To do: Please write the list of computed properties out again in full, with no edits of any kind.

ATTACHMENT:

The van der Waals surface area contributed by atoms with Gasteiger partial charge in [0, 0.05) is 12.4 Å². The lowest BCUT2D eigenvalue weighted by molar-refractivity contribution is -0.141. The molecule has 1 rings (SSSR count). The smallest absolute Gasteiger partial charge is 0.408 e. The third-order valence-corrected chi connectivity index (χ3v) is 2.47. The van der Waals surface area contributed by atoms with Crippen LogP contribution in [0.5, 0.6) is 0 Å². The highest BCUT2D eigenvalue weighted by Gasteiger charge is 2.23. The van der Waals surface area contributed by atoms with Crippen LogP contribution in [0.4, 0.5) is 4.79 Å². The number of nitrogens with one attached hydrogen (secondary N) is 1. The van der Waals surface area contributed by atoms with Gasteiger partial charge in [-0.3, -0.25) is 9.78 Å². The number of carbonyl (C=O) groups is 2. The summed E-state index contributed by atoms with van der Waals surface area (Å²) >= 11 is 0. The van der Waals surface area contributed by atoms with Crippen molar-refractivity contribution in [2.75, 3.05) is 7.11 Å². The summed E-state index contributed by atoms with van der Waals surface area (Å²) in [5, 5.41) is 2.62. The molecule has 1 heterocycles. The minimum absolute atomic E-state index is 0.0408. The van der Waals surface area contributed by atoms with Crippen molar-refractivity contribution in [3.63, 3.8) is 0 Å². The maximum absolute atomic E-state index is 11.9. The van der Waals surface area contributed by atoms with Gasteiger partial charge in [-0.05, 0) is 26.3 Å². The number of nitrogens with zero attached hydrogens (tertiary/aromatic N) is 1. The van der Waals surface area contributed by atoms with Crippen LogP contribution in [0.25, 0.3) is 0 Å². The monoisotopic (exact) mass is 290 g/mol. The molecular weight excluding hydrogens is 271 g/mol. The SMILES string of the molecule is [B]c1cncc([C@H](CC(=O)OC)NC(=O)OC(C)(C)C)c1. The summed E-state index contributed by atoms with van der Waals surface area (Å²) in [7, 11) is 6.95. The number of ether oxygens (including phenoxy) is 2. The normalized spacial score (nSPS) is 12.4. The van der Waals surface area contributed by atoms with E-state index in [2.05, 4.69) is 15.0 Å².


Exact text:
The van der Waals surface area contributed by atoms with Gasteiger partial charge in [0, 0.05) is 12.4 Å². The lowest BCUT2D eigenvalue weighted by molar-refractivity contribution is -0.141. The molecule has 1 rings (SSSR count). The smallest absolute Gasteiger partial charge is 0.408 e. The third-order valence-corrected chi connectivity index (χ3v) is 2.47. The van der Waals surface area contributed by atoms with Crippen LogP contribution in [0.5, 0.6) is 0 Å². The highest BCUT2D eigenvalue weighted by Gasteiger charge is 2.23. The van der Waals surface area contributed by atoms with Crippen LogP contribution in [0.4, 0.5) is 4.79 Å². The number of nitrogens with one attached hydrogen (secondary N) is 1. The van der Waals surface area contributed by atoms with Gasteiger partial charge in [-0.3, -0.25) is 9.78 Å². The number of carbonyl (C=O) groups is 2. The summed E-state index contributed by atoms with van der Waals surface area (Å²) >= 11 is 0. The van der Waals surface area contributed by atoms with Crippen molar-refractivity contribution in [2.75, 3.05) is 7.11 Å². The summed E-state index contributed by atoms with van der Waals surface area (Å²) in [5, 5.41) is 2.62. The molecule has 1 heterocycles. The minimum absolute atomic E-state index is 0.0408. The van der Waals surface area contributed by atoms with Crippen molar-refractivity contribution in [3.63, 3.8) is 0 Å². The maximum absolute atomic E-state index is 11.9. The van der Waals surface area contributed by atoms with Gasteiger partial charge in [-0.05, 0) is 26.3 Å². The number of nitrogens with zero attached hydrogens (tertiary/aromatic N) is 1. The van der Waals surface area contributed by atoms with Crippen LogP contribution in [0.25, 0.3) is 0 Å². The monoisotopic (exact) mass is 290 g/mol. The molecular weight excluding hydrogens is 271 g/mol. The SMILES string of the molecule is [B]c1cncc([C@H](CC(=O)OC)NC(=O)OC(C)(C)C)c1. The summed E-state index contributed by atoms with van der Waals surface area (Å²) in [7, 11) is 6.95. The number of ether oxygens (including phenoxy) is 2. The normalized spacial score (nSPS) is 12.4. The van der Waals surface area contributed by atoms with E-state index in [2.05, 4.69) is 15.0 Å².